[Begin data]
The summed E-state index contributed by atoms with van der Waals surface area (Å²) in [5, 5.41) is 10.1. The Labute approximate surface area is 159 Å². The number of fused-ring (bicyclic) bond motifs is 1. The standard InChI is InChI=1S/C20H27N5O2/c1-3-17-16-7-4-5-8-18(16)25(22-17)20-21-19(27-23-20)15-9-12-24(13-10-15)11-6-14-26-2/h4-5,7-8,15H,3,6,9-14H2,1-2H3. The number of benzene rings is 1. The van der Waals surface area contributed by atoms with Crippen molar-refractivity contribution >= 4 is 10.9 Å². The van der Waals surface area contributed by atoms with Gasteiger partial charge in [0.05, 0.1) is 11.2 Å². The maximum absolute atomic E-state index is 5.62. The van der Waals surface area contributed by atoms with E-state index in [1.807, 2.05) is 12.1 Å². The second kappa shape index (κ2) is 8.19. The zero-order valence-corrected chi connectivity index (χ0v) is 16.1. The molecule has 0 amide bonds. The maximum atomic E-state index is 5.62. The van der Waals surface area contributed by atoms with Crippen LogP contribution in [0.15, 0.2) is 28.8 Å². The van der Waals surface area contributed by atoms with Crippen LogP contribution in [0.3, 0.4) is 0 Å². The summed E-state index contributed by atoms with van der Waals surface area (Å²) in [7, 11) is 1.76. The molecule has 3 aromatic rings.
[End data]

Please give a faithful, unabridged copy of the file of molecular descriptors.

The summed E-state index contributed by atoms with van der Waals surface area (Å²) in [5, 5.41) is 10.1. The Labute approximate surface area is 159 Å². The number of fused-ring (bicyclic) bond motifs is 1. The standard InChI is InChI=1S/C20H27N5O2/c1-3-17-16-7-4-5-8-18(16)25(22-17)20-21-19(27-23-20)15-9-12-24(13-10-15)11-6-14-26-2/h4-5,7-8,15H,3,6,9-14H2,1-2H3. The number of benzene rings is 1. The van der Waals surface area contributed by atoms with Crippen molar-refractivity contribution >= 4 is 10.9 Å². The van der Waals surface area contributed by atoms with Gasteiger partial charge in [0.05, 0.1) is 11.2 Å². The maximum absolute atomic E-state index is 5.62. The van der Waals surface area contributed by atoms with E-state index in [1.807, 2.05) is 12.1 Å². The second kappa shape index (κ2) is 8.19. The zero-order valence-corrected chi connectivity index (χ0v) is 16.1. The molecule has 0 amide bonds. The maximum atomic E-state index is 5.62. The van der Waals surface area contributed by atoms with Crippen LogP contribution in [0.15, 0.2) is 28.8 Å². The van der Waals surface area contributed by atoms with Crippen LogP contribution in [0.3, 0.4) is 0 Å². The summed E-state index contributed by atoms with van der Waals surface area (Å²) in [7, 11) is 1.76. The molecule has 3 aromatic rings.